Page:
- systemd is a system and service manager for Linux, compatible with SysV and LSB init scripts. systemd provides aggressive parallelization capabilities, uses socket and D-Bus activation for starting services, offers on-demand starting of daemons, keeps track of processes using Linux control groups, supports snapshotting and restoring of the system state, maintains mount and automount points and implements an elaborate transactional dependency-based service control logic.
Basic systemctl usage
The main command used to introspect and control systemd is systemctl. Some of its uses are examining the system state and managing the system and services.
Analyzing the system state
List running units:
$ systemctl list-units
List failed units:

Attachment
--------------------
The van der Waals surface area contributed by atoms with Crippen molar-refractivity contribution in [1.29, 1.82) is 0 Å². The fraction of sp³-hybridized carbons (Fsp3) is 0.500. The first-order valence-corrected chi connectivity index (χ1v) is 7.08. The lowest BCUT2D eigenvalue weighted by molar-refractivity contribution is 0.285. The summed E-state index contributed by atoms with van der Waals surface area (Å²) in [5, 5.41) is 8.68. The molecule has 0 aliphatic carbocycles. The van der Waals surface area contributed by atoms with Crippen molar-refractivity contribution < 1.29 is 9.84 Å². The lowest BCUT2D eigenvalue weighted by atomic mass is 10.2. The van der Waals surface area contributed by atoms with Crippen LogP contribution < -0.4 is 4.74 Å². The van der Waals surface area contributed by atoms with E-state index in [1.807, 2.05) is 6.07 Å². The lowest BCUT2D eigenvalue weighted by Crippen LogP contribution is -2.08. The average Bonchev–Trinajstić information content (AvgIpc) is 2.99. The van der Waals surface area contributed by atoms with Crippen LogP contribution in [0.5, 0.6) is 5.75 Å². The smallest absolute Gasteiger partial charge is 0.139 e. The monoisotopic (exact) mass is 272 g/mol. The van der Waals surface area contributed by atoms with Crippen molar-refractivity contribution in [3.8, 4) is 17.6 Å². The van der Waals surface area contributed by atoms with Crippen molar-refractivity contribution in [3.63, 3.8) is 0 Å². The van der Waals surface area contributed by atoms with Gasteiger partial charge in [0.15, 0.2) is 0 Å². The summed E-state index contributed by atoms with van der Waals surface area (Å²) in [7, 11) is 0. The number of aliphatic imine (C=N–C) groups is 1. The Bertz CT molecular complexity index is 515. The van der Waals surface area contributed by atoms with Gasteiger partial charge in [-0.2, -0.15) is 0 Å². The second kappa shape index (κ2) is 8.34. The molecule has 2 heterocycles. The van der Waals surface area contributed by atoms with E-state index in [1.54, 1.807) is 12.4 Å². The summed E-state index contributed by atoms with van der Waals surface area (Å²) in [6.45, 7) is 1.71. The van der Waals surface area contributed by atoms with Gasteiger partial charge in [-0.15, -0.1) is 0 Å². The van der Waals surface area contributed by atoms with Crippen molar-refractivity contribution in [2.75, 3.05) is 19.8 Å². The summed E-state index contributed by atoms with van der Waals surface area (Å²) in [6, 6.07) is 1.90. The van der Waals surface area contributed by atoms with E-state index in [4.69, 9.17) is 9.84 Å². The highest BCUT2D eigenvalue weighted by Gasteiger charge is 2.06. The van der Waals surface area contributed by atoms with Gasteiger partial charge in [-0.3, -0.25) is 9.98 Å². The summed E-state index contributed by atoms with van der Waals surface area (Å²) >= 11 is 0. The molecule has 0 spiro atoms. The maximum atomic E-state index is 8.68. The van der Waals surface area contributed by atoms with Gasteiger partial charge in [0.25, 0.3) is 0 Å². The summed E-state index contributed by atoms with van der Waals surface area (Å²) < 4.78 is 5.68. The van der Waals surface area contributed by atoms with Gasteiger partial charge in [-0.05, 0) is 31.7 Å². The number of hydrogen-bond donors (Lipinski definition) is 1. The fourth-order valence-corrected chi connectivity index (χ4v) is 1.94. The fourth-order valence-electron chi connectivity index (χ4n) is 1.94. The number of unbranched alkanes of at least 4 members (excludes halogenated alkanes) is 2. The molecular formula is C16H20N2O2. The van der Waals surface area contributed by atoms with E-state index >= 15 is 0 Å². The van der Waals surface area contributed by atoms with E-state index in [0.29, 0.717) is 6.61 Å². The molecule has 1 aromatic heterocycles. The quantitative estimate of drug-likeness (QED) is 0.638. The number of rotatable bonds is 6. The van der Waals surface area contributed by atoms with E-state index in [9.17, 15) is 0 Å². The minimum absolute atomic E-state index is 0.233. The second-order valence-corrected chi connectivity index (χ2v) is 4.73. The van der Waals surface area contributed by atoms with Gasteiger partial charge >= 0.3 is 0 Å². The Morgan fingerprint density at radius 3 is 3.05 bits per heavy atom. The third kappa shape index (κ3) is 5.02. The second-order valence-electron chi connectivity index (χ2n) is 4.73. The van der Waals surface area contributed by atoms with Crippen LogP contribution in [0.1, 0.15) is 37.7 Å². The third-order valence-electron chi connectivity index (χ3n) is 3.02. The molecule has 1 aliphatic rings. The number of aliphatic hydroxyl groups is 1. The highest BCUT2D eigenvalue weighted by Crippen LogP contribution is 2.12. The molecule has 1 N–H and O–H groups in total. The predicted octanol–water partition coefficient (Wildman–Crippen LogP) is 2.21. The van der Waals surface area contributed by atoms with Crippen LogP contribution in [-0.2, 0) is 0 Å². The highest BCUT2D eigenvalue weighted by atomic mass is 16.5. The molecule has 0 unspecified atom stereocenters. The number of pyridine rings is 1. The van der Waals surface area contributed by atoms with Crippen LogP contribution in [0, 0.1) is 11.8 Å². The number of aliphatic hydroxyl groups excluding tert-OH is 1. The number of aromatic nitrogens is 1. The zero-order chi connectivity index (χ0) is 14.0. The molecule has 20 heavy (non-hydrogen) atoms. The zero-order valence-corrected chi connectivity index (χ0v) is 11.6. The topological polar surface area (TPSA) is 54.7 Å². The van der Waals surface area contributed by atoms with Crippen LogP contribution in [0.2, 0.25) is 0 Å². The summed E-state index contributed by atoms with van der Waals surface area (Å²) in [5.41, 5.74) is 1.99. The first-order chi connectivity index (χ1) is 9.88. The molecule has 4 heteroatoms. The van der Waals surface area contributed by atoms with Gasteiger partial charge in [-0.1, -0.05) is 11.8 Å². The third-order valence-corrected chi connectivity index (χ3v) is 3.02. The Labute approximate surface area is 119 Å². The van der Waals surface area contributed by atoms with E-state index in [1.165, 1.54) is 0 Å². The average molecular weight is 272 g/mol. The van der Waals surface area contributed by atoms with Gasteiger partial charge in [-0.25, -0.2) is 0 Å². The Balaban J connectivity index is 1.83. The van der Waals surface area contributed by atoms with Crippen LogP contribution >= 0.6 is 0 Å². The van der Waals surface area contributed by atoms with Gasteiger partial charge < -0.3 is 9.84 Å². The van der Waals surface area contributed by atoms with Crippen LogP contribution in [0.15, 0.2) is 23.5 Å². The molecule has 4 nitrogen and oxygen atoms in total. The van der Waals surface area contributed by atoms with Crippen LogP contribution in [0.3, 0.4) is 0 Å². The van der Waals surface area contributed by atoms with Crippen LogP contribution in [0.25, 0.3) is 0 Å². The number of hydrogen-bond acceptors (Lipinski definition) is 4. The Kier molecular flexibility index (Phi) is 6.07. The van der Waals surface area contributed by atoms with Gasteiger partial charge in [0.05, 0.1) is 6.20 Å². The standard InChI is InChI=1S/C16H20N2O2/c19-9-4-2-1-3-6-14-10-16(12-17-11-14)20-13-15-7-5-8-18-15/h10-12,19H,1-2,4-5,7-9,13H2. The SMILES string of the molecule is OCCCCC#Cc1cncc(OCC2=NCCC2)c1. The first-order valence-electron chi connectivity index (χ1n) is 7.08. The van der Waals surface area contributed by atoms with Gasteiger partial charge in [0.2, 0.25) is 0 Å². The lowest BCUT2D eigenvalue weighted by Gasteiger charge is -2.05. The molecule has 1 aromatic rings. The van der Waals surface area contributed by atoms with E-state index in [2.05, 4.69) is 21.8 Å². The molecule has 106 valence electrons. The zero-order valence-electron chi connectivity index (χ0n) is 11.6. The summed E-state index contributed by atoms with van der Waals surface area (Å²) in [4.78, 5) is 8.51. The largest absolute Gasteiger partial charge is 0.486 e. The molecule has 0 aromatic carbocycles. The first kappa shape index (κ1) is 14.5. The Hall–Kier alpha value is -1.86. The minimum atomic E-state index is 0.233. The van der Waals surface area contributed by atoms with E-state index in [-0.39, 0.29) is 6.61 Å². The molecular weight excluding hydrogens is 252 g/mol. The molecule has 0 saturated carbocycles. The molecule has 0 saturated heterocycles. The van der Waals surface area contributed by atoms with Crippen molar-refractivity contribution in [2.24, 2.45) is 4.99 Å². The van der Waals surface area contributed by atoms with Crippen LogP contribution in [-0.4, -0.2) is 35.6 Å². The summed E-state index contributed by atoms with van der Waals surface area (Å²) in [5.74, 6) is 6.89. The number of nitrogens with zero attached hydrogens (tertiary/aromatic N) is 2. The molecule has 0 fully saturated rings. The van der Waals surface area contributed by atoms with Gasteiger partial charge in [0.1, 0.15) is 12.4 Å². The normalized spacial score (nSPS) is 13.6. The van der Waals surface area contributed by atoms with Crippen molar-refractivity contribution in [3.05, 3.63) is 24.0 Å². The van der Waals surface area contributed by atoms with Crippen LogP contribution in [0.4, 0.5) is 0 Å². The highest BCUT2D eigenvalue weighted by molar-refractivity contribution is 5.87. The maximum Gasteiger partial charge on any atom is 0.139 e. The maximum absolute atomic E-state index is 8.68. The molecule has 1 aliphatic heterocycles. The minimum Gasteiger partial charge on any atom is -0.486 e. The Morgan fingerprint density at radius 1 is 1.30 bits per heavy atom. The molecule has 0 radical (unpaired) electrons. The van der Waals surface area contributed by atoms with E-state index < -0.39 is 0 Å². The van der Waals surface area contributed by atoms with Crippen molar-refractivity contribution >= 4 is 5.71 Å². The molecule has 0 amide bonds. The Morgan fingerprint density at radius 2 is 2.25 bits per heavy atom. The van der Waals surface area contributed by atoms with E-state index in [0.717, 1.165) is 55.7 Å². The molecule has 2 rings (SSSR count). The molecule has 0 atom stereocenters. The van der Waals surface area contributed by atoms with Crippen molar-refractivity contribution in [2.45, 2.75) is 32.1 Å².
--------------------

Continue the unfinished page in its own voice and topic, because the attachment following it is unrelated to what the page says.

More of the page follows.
$ systemctl --failed
List installed' unit files with:
$ systemctl list-unit-files
Units can be, for example, services (.service), mount points (.mount), devices (.device) or sockets (.socket).
When using systemctl, you generally have to specify the complete name of the unit file, including its suffix. There are however a few short forms when specifying the unit in the following systemctl commands:
- If you do not specify the suffix, systemctl will assume .service.
- Mount points will automatically be translated into the appropriate .mount unit.
- Similar to mount points, devices are automatically translated into the appropriate .device unit, therefore specifying /dev/sda2 is equivalent to dev-sda2.device.
Start a unit immediately:
# systemctl start unit
Stop a unit immediately:
# systemctl stop unit
Restart a unit:
# systemctl restart unit
Ask a unit to reload its configuration:
# systemctl reload unit
Show the status of a unit, including whether it is running or not:
$ systemctl status unit
Check whether a unit is already enabled or not:
$ systemctl is-enabled unit
Enable a unit to be started on bootup:
# systemctl enable unit
Disable a unit to not start during bootup:
# systemctl disable unit
Mask a unit to make it impossible to start it: